Weinberg Investments faced a challenge with an aging heating and cooling system for their 80-unit high-rise apartment complex, built in the 1930’s. In addition to being energy-inefficient, the heating and cooling system could not meet space-conditioning requirements for the facility’s senior residents.
The building had a “two-pipe” heating and cooling system to minimize first cost when it was installed in the early 1980s. The entire building was either in cooling mode or in heating mode at one time, with one switchover in fall and one in spring. This created temperature control problems and persistent complaints from the residents.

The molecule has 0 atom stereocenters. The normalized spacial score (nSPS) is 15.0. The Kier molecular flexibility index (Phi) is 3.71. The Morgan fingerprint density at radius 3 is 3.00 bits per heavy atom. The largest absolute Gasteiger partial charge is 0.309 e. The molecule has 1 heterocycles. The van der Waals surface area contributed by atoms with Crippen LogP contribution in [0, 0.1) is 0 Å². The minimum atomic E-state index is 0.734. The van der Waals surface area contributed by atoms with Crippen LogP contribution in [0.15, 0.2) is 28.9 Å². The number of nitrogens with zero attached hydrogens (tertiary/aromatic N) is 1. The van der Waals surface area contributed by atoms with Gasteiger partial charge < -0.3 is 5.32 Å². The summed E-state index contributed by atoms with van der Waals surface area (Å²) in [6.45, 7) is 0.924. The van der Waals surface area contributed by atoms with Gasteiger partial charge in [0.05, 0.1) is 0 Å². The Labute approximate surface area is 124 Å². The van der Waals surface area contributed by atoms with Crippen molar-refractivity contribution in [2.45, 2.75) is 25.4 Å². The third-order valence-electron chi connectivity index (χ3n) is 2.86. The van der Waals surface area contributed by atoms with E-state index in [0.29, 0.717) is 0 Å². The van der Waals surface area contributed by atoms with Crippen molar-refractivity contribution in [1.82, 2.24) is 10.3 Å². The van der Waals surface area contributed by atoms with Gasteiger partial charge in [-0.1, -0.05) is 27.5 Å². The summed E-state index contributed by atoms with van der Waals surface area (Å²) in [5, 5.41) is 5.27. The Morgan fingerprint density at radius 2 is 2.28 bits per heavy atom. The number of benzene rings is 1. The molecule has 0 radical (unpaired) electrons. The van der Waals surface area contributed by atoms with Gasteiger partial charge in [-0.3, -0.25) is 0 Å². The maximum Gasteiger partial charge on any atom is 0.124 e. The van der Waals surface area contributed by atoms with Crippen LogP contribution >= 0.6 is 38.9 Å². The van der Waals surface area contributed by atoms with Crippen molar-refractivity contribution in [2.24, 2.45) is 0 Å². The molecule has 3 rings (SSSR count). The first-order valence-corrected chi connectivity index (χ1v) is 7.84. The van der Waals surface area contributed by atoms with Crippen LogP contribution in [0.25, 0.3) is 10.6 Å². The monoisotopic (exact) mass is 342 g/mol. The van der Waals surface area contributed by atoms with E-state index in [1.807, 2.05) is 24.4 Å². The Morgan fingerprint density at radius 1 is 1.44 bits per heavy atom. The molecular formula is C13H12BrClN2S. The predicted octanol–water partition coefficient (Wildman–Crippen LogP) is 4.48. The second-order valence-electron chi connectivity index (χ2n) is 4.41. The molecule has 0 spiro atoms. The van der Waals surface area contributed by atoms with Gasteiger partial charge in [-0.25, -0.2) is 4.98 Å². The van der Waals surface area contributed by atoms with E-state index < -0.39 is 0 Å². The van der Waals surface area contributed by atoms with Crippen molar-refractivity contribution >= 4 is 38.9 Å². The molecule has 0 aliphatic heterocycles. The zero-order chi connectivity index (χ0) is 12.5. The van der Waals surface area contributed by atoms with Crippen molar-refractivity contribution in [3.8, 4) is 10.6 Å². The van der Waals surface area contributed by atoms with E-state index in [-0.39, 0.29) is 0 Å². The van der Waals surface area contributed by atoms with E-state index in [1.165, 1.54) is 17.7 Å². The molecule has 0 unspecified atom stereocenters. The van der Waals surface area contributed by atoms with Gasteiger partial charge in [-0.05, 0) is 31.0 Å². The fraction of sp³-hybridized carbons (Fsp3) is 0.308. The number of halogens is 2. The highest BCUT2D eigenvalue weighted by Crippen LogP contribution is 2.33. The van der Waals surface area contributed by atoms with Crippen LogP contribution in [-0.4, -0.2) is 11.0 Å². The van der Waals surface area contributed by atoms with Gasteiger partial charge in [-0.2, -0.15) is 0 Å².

Michaels Energy Explores Options
Lew Weinberg, proprietor of Weinberg investments, retained Michaels Energy to explore converting the building’s heating and cooling system to a geothermal heat pump system.
The existing heating and cooling plant consisted of gas-fired steam boilers and an air-cooled chiller. The boilers made hot water, which was circulated to fan-coil units in the apartments and makeup air units serving the corridors. When the system was in cooling mode, the chiller provided chilled water through the same distribution system.